“You mean that guy who played here that wasn’t very good?” Rosenbloom asked Marchetti.
Shula accepted and, at just 33 years old, he was the youngest head coach in NFL history at the time.
He then worked with former teammate Unitas to help bring the franchise back to respectability.
In his quest to help the team improve, Shula ruffled a few feathers, including Unitas.
— Tom's Old Days (@sigg20) January 25, 2022
After scolding his signal-caller during a practice, Unitas had enough and threw the football at his coach.
“You want to be the quarterback? Here, do it!” said Unitas to Shula.
The Colts went 8-6 during 1963 and then powered through a 12-2 record in 1964.
In just his second year as Baltimore’s head coach, Shula had the team in the NFL Championship game for the first time since 1959.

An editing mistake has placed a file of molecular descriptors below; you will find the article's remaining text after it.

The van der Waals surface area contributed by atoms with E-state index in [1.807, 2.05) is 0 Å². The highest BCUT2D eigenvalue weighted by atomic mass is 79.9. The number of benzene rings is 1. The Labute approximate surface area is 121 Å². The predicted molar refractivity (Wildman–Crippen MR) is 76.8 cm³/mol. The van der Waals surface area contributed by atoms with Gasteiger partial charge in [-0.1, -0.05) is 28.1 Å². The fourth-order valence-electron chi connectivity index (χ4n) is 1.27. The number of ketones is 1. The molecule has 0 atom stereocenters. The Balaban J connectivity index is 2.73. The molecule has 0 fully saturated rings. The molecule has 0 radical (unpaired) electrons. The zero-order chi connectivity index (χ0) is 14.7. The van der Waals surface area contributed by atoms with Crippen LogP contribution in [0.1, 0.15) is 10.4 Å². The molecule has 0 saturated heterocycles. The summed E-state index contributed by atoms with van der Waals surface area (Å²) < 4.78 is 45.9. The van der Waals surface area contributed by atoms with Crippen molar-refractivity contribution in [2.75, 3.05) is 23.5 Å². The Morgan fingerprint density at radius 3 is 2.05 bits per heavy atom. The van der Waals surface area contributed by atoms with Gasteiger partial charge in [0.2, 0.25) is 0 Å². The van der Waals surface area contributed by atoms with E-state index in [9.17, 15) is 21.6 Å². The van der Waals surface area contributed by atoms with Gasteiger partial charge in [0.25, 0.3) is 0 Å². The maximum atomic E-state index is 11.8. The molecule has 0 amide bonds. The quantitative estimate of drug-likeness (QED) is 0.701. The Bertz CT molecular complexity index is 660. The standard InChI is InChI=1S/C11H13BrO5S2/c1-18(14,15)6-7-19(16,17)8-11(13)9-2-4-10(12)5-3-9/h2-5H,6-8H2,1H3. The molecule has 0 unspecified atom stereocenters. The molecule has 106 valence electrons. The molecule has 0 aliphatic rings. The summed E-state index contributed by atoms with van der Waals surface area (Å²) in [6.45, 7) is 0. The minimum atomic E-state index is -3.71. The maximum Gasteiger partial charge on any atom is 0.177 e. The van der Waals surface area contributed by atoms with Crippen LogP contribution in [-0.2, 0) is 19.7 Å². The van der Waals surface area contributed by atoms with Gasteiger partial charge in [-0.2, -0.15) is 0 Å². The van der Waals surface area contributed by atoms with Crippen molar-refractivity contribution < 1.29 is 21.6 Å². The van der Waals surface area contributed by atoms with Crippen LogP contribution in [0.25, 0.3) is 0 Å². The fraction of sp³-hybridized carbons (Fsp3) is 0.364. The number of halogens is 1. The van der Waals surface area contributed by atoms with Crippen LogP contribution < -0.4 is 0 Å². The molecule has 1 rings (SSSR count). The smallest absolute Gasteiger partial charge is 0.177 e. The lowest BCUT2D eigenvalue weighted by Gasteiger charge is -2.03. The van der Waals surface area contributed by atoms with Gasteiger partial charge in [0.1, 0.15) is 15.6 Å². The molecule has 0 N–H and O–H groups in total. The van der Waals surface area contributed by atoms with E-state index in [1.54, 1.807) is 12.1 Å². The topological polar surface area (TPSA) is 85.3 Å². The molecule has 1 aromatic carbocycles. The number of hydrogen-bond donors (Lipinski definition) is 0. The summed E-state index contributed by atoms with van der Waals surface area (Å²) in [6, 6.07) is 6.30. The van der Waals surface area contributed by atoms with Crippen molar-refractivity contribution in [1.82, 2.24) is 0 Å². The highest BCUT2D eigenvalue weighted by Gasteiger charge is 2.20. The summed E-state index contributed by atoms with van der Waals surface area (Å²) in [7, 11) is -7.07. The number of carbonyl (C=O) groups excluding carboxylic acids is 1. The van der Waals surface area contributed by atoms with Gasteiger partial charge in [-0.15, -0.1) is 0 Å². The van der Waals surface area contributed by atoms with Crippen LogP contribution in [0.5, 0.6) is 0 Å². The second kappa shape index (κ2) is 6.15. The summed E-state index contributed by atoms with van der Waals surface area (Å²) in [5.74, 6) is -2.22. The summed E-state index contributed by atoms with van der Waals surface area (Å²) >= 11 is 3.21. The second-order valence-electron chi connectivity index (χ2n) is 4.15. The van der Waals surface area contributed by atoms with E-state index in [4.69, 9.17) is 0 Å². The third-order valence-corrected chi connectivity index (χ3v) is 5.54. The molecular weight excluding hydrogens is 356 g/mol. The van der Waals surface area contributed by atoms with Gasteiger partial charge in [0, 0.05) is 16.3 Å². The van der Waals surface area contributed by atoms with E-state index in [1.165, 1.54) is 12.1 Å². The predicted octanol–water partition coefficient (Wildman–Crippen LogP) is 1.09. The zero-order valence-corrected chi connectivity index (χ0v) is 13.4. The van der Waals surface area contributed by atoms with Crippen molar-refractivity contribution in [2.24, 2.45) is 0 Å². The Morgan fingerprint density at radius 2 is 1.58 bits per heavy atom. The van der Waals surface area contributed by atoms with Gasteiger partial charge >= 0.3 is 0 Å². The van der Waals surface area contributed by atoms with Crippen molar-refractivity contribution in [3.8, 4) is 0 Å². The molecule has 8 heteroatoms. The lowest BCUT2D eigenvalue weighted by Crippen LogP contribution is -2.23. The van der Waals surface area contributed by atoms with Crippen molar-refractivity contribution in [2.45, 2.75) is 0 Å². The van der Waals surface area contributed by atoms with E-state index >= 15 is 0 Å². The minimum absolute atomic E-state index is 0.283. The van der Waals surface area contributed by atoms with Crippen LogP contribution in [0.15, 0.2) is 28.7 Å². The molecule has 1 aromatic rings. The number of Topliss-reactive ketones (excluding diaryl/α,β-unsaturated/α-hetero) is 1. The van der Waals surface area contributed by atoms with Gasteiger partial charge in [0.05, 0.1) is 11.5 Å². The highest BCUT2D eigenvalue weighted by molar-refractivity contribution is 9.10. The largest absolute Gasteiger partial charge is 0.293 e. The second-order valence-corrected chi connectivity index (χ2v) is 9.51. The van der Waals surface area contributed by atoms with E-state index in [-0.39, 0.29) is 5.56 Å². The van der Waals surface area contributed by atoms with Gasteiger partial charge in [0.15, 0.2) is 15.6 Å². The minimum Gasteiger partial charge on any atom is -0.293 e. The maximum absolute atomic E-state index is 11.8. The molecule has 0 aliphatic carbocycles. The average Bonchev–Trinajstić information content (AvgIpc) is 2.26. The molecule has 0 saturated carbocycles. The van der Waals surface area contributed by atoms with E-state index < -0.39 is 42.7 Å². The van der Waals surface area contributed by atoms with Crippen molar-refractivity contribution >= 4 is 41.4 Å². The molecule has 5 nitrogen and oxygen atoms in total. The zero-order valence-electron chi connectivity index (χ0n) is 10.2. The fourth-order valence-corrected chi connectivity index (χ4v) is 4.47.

Unfortunately, despite being heavily favored over the Cleveland Browns, the Colts were blanked 27-0.
Although the loss was unexpected, Shula took home the league’s Coach of the Year award while Unitas was named the NFL’s MVP.
1965 would see the team return to the playoffs after a 10-3-1 regular season only to lose to the Green Bay Packers in the Conference Playoffs.
A “Guaranteed” Upset in Super Bowl III
In 1966, Baltimore went 9-5, then only lost one game in 1967 on the way to an 11-1-2 record.
For the second time in four years, Shula was named the NFL’s Coach of the Year, and Unitas was named MVP after the ‘67 season.
The 1968 Colts were a team of destiny, or so the populace believed.
With the likes of Unitas, Earl Morrall, Tom Matte, John Mackey, Bubba Smith, and Mike Curtis, Baltimore went 13-1 and then defeated Minnesota and Cleveland in the first two rounds of the postseason.
With their victory over the Browns in the NFL Championship, the Colts advanced to play the New York Jets in Super Bowl III in Miami.
It just so happened that the Jets were coached well by Ewbank and Baltimore’s former coach had a brash, talented quarterback in Joe Namath.